It’s important to note that resource usage related to generative AI can vary widely depending on where they are sourced. For example, where there are more fossil fuels used, carbon emissions will be higher. By making strategic geographic choices about where various operations are located, the large technology companies can help limit emissions and distribute water demands to reduce the overall environmental burden. 


What AI Can Do 

The McKinsey 2022 State of AI report also says that organizations that lead in AI usage are 1.4 times more likely to report AI-enabled sustainability efforts and that they are working to decrease AI-related emissions. Of organizations using AI, the report states, 62 percent report improving environmental impact through such measures as increased energy efficiency and optimized transportation.

In addition to reducing fuel usage and emissions through route optimization and predictive maintenance, examples of generative AI at work on behalf of the environment are on the rise across industries. Some fascinating use cases include: 

  • AI algorithms that can monitor inventory levels and analyze performance data to extend the lifespan of technology products, classify components, and help organizations manage e-waste responsibly.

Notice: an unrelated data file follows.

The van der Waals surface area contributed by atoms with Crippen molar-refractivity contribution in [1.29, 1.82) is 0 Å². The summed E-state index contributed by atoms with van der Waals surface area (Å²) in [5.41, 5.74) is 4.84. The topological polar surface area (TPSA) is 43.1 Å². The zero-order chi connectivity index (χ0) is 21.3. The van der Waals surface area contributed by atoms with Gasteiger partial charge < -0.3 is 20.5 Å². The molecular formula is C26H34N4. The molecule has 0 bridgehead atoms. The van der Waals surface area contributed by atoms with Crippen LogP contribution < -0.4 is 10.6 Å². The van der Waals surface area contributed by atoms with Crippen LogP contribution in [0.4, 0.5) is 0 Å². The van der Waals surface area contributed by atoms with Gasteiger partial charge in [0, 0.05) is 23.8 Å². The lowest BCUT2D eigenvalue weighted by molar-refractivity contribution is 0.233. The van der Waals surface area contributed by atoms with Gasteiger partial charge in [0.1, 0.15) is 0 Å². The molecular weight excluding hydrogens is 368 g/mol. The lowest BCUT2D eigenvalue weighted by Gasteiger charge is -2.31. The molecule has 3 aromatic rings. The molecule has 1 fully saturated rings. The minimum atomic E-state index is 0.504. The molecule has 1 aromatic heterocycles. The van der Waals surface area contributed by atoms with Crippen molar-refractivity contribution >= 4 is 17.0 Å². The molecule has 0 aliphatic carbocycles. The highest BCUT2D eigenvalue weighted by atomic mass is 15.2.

• Google’s application of its DeepMind machine learning technology to create super-efficient services, reducing its energy use for data center cooling by 40 percent.
  • AI-powered tools that monitor and measure emissions and air quality in real time.
  • A digital twin platform that helps cities simulate the impact of carbon emissions and create sustainable climate plans.  

Tackling Environmental Challenges Today for AI-Driven Sustainability Tomorrow

There is no question that today’s emerging technologies pose critical challenges in the form of a tremendous environmental footprint. However, understanding the magnitude of the challenge ahead equips us to make decisions about how we can benefit from this technology while helping to reduce its harmful effects on our planet. And, unlike many innovations throughout history, generative AI can also empower us to discover unprecedented solutions to its potential threats within the technology itself.